The second video will show how we create this effect in Microsoft 2007. The techniques may be slightly different in other versions of Word (or other Word processing packages) – but the principles will be same..

If you want to take this technique further, then my suggestion would be to switch to Excel, which then gives you options of providing the learners with feedback, simple scoring mechanisms and validating their entries etc. I blogged about this previously at https://davefoord.wordpress.com/2010/05/20/using-excel-to-create-a-matching-pairs-activity/

Better ways to format a table within a Microsoft Word teaching resource

Although I use Excel and PowerPoint more than Word when creating teaching and learning resources, there are a few things that we can do in Word to improve its use when creating resources.

One area that often causes problems, is the use of tables within a document, as creating a table using the default settings will look OK initially on the screen, it will be OK if the resource is printed, but often doesn’t work well if the resource is accessed and edited online by the learner. When I create a table in a teaching resource, I want it to work well in all situations, so I have learnt a few tricks to help me with this.

This first video clip shows what the problems are, and what the solution may look like.

The next video shows you the steps required to create this effect.

Simple changes to the way that we use Microsoft Word can make a big difference to the output.

Using Excel to create a matching pairs activity

I am a big fan of Excel, and have discovered over the years how to use it as a very effective teaching and learning tool. In the coming weeks (and months depending on how busy I get) I plan to create a few tutorials to show how different types of activity can be created.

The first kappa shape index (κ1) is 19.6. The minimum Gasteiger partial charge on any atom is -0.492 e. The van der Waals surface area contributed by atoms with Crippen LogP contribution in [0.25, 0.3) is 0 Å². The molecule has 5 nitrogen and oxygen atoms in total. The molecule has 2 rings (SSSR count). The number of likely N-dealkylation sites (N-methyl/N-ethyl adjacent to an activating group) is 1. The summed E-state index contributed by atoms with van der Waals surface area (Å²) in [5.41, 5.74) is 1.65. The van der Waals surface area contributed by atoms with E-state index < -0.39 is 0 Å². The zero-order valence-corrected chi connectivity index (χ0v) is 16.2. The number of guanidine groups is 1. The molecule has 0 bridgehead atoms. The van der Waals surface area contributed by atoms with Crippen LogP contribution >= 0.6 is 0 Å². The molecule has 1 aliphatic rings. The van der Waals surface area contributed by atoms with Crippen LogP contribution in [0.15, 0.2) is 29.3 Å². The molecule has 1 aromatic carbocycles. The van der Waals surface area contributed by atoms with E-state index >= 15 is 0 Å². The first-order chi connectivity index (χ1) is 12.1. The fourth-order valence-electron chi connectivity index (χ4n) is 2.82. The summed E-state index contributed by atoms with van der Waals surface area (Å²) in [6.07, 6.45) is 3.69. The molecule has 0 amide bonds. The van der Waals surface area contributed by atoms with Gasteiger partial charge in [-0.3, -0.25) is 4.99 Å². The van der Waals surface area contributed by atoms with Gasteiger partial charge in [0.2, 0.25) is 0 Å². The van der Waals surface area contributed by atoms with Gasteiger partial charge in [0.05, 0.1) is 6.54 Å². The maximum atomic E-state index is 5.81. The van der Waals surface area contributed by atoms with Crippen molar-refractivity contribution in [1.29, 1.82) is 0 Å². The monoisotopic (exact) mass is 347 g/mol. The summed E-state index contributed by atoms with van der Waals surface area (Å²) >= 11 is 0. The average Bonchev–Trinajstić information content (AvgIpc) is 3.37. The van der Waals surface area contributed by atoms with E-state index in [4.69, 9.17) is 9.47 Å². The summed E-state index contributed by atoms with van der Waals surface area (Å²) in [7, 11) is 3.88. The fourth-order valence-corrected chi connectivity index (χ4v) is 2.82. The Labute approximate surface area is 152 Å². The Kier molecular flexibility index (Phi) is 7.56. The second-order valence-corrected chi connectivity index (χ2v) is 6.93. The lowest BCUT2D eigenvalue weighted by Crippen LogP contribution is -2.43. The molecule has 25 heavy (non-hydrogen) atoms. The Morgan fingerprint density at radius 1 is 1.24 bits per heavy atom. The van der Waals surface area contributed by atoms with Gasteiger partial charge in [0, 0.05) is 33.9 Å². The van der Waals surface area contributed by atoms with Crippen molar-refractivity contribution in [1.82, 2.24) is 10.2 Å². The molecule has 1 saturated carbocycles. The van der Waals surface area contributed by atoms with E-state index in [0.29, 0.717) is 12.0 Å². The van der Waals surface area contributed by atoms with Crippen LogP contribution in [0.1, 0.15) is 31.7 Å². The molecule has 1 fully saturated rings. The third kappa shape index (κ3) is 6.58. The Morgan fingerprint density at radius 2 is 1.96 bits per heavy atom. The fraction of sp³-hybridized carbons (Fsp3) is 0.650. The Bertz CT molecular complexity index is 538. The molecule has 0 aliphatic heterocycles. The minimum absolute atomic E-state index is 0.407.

My first attempt is going to look at creating a simple matching pairs activity, and to do this we will learn about

  • IF statements
  • Data validation
  • Inserting a hyperlink to move from 1 sheet to another
  • Sorting a list
  • Combining contents of cells to create a sentence
  • Unlocking cells
  • Protecting sheets
  • Hiding gridlines, sheet tabs, formula bar and row + column headers

This tutorial will consist of 4 screencasts.

The first shows the end product, and the reasons behind some of the choices

or http://screenr.com/IDp

In the second screen cast we will look at how we create the sheet that the student will enter the answers into

 or http://screenr.com/dZp

The way that this resource works, is the student enters some answers, then clicks on a ‘check answers’ button which shows how many they have right. This looks really clever, and some people think I have used code to create it, but all I have done is create a second sheet in the workbook, that is laid out identically (so looks the same) which checks the answers. When the student clicks on the button to ‘check answers’ or the equivalent one to return to test, all they are doing is flicking between 2 separate sheets.